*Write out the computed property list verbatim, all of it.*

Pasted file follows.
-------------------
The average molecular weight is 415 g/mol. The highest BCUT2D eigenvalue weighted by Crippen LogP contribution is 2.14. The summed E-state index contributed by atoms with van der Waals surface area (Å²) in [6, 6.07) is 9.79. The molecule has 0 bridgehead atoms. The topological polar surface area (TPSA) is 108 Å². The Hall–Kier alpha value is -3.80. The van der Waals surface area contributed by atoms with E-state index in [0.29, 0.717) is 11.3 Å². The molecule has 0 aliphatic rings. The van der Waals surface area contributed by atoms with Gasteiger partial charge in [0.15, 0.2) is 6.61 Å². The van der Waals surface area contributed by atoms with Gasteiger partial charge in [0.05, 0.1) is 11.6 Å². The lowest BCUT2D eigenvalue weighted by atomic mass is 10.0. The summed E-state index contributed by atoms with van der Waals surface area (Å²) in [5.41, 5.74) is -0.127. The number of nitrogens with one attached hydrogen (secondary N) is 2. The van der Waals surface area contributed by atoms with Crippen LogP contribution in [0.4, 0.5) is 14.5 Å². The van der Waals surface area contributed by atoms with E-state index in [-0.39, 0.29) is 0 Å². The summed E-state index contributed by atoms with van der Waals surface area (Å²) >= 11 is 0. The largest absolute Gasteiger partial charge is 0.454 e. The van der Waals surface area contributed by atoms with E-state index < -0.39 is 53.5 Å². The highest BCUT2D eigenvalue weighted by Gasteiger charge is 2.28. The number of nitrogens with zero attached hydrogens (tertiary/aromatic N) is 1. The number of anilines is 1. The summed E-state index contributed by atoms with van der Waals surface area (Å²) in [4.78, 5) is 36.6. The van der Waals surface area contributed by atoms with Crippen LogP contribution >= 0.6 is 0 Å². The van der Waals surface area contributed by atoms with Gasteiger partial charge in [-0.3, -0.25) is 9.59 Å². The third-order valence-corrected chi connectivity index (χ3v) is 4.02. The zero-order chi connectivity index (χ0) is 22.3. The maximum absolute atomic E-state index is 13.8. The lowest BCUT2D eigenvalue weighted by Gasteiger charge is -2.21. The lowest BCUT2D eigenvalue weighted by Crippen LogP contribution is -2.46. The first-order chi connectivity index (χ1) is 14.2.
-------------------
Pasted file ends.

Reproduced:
The average molecular weight is 415 g/mol. The highest BCUT2D eigenvalue weighted by Crippen LogP contribution is 2.14. The summed E-state index contributed by atoms with van der Waals surface area (Å²) in [6, 6.07) is 9.79. The molecule has 0 bridgehead atoms. The topological polar surface area (TPSA) is 108 Å². The Hall–Kier alpha value is -3.80. The van der Waals surface area contributed by atoms with E-state index in [0.29, 0.717) is 11.3 Å². The molecule has 0 aliphatic rings. The van der Waals surface area contributed by atoms with Gasteiger partial charge in [0.15, 0.2) is 6.61 Å². The van der Waals surface area contributed by atoms with Gasteiger partial charge in [0.05, 0.1) is 11.6 Å². The lowest BCUT2D eigenvalue weighted by atomic mass is 10.0. The summed E-state index contributed by atoms with van der Waals surface area (Å²) in [5.41, 5.74) is -0.127. The number of nitrogens with one attached hydrogen (secondary N) is 2. The van der Waals surface area contributed by atoms with Crippen LogP contribution in [0.4, 0.5) is 14.5 Å². The van der Waals surface area contributed by atoms with E-state index in [-0.39, 0.29) is 0 Å². The summed E-state index contributed by atoms with van der Waals surface area (Å²) >= 11 is 0. The largest absolute Gasteiger partial charge is 0.454 e. The van der Waals surface area contributed by atoms with E-state index < -0.39 is 53.5 Å². The highest BCUT2D eigenvalue weighted by Gasteiger charge is 2.28. The number of nitrogens with zero attached hydrogens (tertiary/aromatic N) is 1. The number of anilines is 1. The summed E-state index contributed by atoms with van der Waals surface area (Å²) in [4.78, 5) is 36.6. The van der Waals surface area contributed by atoms with Crippen LogP contribution >= 0.6 is 0 Å². The van der Waals surface area contributed by atoms with Gasteiger partial charge in [-0.3, -0.25) is 9.59 Å². The third-order valence-corrected chi connectivity index (χ3v) is 4.02. The zero-order chi connectivity index (χ0) is 22.3. The maximum absolute atomic E-state index is 13.8. The lowest BCUT2D eigenvalue weighted by Gasteiger charge is -2.21. The lowest BCUT2D eigenvalue weighted by Crippen LogP contribution is -2.46. The first-order chi connectivity index (χ1) is 14.2.